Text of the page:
Charles Darwin Foundation: Funding the Science Behind Galapagos Conservation, $25,000

©Charles Darwin Foundation

Sound science is at the core of all successful conservation efforts in the Galapagos Islands, which is why IGTOA is proud to announce that it is awarding $25,000 in general operating funds to the Charles Darwin Foundation (CDF) this year. Founded in 1959, the CDF operates under agreement with the Government of Ecuador and provides scientific knowledge and technical support to government institutions, including the Galapagos National Park, in order to help ensure the lasting conservation of the islands. The CDF operates the CDRS, the oldest, largest, and most successful scientific research institution operating in the Galapagos Islands. It is one of the most popular visitor sites in Puerto Ayora on the island of Santa Cruz. Over 100 scientists, educators, research assistants, support staff, and volunteers from all over the world take part in this effort. Ninety percent of the organizational staff is Ecuadorian, and the CDF is committed to providing training to residents of the Galapagos to become future scientists.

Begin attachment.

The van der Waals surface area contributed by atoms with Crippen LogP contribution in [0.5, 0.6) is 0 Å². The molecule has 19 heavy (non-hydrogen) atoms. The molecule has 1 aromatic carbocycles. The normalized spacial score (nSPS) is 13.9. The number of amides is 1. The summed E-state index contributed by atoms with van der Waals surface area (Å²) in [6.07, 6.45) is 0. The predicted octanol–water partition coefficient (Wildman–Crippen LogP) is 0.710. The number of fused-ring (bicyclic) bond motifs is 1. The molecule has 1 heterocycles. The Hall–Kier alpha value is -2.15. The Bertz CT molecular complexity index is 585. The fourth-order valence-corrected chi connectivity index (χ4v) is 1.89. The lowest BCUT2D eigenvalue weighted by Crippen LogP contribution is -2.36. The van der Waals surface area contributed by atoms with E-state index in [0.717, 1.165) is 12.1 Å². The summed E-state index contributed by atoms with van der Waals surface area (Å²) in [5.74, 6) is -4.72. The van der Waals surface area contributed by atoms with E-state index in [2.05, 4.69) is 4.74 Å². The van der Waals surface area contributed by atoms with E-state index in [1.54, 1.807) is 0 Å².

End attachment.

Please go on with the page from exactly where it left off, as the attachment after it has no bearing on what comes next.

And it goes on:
Dr. Godfrey Merlen: Restoring the Habitat of the Critically Endangered Vermillion Fly Catcher, $15,000

©Santiago Bejarano, flickr

The little vermillion flycatcher is one of the most striking birds in the Galapagos Islands and is a favorite sighting for many visitors. Two species are endemic to the islands and are related to vermillion flycatchers found in the mainland Americas. Sadly, invasive species, such as hill raspberry, have crowded out native flora and decimated the flycatcher’s natural habitat, including the endemic insects on which it feeds. On Floreana, the vermillion flycatcher has gone locally extinct and it is believed to be extinct on San Cristobal as well, after a 2019 survey. On the island of Santa Cruz, there is a small breeding population in the upper western highlands, but invasive plants are abundant there and the species’ future is in doubt. Dr. Godfrey Merlen, a well-respected Galapagos biologist and conservationist is spearheading a three-year initiative to rid this habitat of invasive plants in order to help restore native plant species, along with insects that cohabit these plants. The goal is to stabilize the flycatchers’ population, maximize breeding success, and ensure that the species does not go extinct. IGTOA’s funds will be used to pay a crew to remove invasive plants. The Charles Darwin Foundation’s Small Bird Group and the Galapagos National Park Directorate will monitor the project. 

Matt Kareus

Matt is the Executive Director of IGTOA.